Jan 04, 2017 03:13 PM

Editorial: Relax Rigid Growth Target to Create Room for Reforms

The year 2017 will be a mixed bag for China’s economy, with several causes for optimism along with risks, and the progress of reforms will be the key determinant of its growth. Therefore, policymakers must drop rigid growth targets and adopt more flexible ones, which leave maneuvering room for a fundamental shake-up of China’s economy.

The global economy has suffered several blows in the past year, including Britain’s decision to leave the European Union, continued unrest in the Middle East that is threatening to spill over to other parts of the world, and the election of Donald Trump as president of the U.S., all of which threaten to undermine the process of globalization and integration. The world economy is still hobbling on at a feeble pace, and its weak recovery has shed light on some long-term structural problems.

China’s economy is also held back by structural problems that have been worsened by the old growth model. One of the major risks is a looming debt bubble that threatens local governments and state-backed enterprises and other default risks from the loosely regulated fintech sector. Policies to prevent these financial risks from spilling out and poisoning the entire system are a much more urgent priority than fiscal measures designed to stabilize growth in the new year.

Chinese policymakers have long been in the habit of pursuing rigid short-term and long-term growth targets. But this approach is flawed. As the country’s economy enters a period of relatively slower but sustainable growth, dubbed by bureaucrats as the “new normal,” sustaining the pace of growth seen in previous years becomes even more challenging. However, some officials are pushing to maintain high growth rates at whatever cost, worsening overcapacity in industries such as coal and steel and adding to the mountains of local government debt. Such practices are a legacy from a time when China was a planned economy and thwarted market forces. Few countries in the world still set annual growth targets. Instead, many are observing indexes such as inflation and unemployment to measure the health of an economy, and using these indicators as references when setting policies.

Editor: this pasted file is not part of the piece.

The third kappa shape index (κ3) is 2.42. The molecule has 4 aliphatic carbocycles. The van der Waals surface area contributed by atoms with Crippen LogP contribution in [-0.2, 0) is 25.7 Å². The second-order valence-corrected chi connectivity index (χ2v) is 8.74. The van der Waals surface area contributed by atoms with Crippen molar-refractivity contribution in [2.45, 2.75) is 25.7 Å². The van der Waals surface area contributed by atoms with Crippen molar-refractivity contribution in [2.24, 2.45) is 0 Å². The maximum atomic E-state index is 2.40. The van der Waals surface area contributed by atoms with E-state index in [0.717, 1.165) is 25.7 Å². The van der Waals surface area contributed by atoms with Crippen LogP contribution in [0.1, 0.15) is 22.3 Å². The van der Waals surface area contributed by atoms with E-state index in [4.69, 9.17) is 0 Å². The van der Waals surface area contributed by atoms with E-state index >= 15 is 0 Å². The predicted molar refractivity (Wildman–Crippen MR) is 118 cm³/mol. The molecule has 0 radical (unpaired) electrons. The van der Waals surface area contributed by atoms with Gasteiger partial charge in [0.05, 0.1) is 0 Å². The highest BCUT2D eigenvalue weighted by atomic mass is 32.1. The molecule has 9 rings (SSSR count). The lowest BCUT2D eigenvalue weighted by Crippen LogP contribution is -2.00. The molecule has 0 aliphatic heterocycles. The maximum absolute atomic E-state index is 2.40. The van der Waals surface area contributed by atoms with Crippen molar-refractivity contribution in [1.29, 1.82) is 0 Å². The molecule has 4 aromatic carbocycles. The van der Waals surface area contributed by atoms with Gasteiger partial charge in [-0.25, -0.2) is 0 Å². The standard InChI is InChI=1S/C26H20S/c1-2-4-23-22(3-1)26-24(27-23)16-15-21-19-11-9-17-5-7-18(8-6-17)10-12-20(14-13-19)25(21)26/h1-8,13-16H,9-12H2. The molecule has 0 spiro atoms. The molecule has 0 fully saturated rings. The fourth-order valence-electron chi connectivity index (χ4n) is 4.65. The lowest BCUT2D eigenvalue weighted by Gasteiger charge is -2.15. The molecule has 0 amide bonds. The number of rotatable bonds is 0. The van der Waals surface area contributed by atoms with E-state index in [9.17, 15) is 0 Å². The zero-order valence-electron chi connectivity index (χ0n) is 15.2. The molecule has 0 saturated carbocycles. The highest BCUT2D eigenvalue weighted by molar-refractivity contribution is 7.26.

In recent years, the Chinese government has gradually moved away from setting binding growth targets, choosing to issue projections instead. In 2016, for the first time ever, Beijing gave itself more wiggle room by setting a growth range between 6.5% and 7%. At the Central Economic Work Conference in December, which sets the tone for development policies in 2017, top leaders stuck to the oft-repeated goal of “seeking progress, while maintaining stability.” But they stopped short of adding the phrase “sustaining economic operations within a proper range,” as they did in the previous year, signaling a change in attitudes.

This change comes as policymakers are less worried about a hard landing after the economy has shown signs of stabilizing. But trouble is brewing in the country’s loosely regulated financial sector. Pursuing faster growth without trimming local debt and reining in soaring property prices could deal a heavy blow to the Chinese economy.